The new moguls to avoid on the ski slopes

Column by John Akal
Posted 11/12/20

As we get into November the snow is starting to fall in the high country and the temperatures are dropping so here in Colorado, that means that all of the ski areas are starting to open. Usually most …

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The new moguls to avoid on the ski slopes


As we get into November the snow is starting to fall in the high country and the temperatures are dropping so here in Colorado, that means that all of the ski areas are starting to open. Usually most of them are up and running by Thanksgiving, but it has been an unusually warm Fall so things are happening a little later than usual, but as of the writing of this column, a couple of them have already started welcoming guests and have some lifts and runs open.

This year, as with everything else 2020, there are some changes going on in the ski industry. Let’s be honest here, spending time crammed in lift lines and riding in enclosed gondolas or next to strangers on multi person chair lifts on cold winter days has always presented some degree of risk when it came to catching colds and flu bugs, that’s nothing new. But we are facing a strain of virus that is much worse and deadly than what we have experienced in the past, so it’s really important that we not only take precautions out there but also be prepared in advance for things we are going to be encountering this year.

First of all, some of the ski areas are instituting a reservation system. To buy a lift ticket, you will need to make a reservation in advance and tickets are going to be very limited. So, unfortunately, that’s going to put a bit of a damper on waking up one morning and making a spontaneous decision to just blow off work and head to the slopes that day. But on the flip side, it’s going to be less crowded on the mountain and open the slopes up for better cruising. You probably won’t be skiing or boarding through as many human obstacles.

It’s likely to help out with the weekend traffic jams up there too. Keeping positive here.

But, before you even think about a day of adventure, I would take a good look at your favorite ski area’s websites to find out exactly what their procedures and limitations are going to be. They are all going to have some kind of restrictions and rules in place and you don’t want to make the drive up there just to have to turn around and go home because you didn’t know something important.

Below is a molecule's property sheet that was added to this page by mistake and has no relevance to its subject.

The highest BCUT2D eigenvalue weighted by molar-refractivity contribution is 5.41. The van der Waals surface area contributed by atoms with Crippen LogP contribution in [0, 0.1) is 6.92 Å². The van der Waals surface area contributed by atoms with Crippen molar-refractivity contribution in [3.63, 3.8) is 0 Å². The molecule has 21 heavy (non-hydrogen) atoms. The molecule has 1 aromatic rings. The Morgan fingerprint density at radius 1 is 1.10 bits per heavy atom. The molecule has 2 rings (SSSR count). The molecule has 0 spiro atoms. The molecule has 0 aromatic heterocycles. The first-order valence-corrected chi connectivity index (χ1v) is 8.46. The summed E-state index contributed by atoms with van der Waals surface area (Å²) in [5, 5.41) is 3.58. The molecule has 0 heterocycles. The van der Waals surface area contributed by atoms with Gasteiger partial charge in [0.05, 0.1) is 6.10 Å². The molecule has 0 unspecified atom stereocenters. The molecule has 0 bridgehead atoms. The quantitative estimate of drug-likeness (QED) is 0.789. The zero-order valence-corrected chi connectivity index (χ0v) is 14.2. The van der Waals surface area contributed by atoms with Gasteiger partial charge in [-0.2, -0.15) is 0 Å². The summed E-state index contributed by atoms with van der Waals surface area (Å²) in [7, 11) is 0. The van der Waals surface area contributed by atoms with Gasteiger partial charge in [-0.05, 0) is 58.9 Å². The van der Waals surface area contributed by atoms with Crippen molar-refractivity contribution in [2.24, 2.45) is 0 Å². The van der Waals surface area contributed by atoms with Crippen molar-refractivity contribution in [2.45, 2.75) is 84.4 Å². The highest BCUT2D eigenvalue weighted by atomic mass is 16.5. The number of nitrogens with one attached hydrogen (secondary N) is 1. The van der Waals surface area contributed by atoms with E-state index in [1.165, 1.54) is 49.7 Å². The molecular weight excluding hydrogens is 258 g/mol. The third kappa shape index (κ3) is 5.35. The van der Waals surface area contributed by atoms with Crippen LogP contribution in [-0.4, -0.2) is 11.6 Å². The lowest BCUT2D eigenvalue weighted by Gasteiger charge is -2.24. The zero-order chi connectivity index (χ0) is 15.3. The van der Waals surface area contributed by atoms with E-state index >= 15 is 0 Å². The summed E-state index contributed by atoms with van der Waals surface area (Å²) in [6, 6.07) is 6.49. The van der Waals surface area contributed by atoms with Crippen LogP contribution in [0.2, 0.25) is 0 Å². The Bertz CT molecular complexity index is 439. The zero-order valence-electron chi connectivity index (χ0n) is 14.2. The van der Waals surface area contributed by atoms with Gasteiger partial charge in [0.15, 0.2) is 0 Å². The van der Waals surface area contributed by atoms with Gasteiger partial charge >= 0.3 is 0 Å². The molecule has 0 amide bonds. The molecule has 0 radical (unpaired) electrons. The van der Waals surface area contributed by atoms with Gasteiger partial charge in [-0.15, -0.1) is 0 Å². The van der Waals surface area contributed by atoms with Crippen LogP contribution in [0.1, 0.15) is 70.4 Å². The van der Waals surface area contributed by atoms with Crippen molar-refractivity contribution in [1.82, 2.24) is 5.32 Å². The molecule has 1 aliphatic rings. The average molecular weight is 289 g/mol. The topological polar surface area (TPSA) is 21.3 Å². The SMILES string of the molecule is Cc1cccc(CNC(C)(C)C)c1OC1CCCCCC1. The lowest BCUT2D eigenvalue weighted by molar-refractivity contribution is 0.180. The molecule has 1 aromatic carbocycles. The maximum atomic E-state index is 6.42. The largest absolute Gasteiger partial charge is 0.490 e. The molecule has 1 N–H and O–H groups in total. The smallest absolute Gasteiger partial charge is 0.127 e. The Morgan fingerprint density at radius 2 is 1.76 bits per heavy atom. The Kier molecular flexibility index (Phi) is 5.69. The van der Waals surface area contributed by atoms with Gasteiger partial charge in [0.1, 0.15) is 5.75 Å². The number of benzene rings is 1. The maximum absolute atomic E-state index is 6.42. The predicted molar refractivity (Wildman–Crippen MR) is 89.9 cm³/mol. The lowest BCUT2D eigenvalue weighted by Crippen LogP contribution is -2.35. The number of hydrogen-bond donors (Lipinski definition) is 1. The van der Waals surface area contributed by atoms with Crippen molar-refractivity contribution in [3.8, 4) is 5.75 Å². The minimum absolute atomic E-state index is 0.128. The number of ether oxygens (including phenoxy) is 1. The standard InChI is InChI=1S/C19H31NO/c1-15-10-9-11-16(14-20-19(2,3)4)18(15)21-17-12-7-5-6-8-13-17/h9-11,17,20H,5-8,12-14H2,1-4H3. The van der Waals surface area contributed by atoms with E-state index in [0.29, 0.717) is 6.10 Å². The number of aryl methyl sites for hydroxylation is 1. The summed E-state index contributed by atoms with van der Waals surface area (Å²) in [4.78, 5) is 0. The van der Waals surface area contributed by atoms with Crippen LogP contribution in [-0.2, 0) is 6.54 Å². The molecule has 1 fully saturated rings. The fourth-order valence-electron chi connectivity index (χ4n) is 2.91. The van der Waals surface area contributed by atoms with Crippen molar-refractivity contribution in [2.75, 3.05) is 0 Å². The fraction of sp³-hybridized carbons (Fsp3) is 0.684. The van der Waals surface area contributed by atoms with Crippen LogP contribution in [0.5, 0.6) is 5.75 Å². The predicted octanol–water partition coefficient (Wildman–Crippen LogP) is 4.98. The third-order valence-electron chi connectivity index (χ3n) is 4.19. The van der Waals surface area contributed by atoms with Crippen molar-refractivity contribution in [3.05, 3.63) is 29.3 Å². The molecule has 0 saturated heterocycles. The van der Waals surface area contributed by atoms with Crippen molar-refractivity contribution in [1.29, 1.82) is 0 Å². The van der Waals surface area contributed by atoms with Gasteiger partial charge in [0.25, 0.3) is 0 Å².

OK, so now you got up there, parked your car, bought your lift ticket and are ready to put the boards on the snow. Well, not so fast. Did you take some time to make sure you have everything you need to get through an entire day up there?

Yeah, you’ve got the usual stuff. Proper warm clothing, gloves, hat, goggles, sunscreen and an energy or candy bar in your pocket and a couple of tissues, but what about a mask? That might take a little more thought when you are talking about masking up at a ski area. I guess you could just wear a traditional ski mask or one of those neck gaiters that pull up over your face. A lot of people are wearing things like that just to go to the grocery store anyway. But give this a little extra thought before you think you are good to go.

First of all, you are heading up into a wet and cold environment. Ski masks always get wet, usually your nose runs a little and by then end of the day, you probably need to throw them in the wash machine. But under normal circumstances, you are just using them to keep warm. This year, you need to keep them effective in protecting you from the COVID virus. So, if you plan on using one of those types of masks, bring some extra ones so you can change them out when they start to get kind of yucky. They don’t take up much pocket space. Once they start to get gross, you won’t want to wear them, so have a clean one handy.

If you are planning on wearing paper masks, bring some extra ones of those along. I mean seriously…They are paper, how long do you think those are going to hold up in that environment? Bring half a dozen.

And one more thing. Bring a plastic zip lock bag to put your used tissues in and plenty of extra of those too. Do what you can to keep yourself and those around you safe. Keep this in mind. If it starts looking like the virus is being spread a lot at ski areas, they will be shut down. Let’s all have a safe and fun Winter, OK?

John Akal is a well-known jazz artist/drummer and leader of the 20-piece Ultraphonic Jazz Orchestra. He also is president of John Akal Imaging, professional commercial photography and multi-media production. He can be reached at


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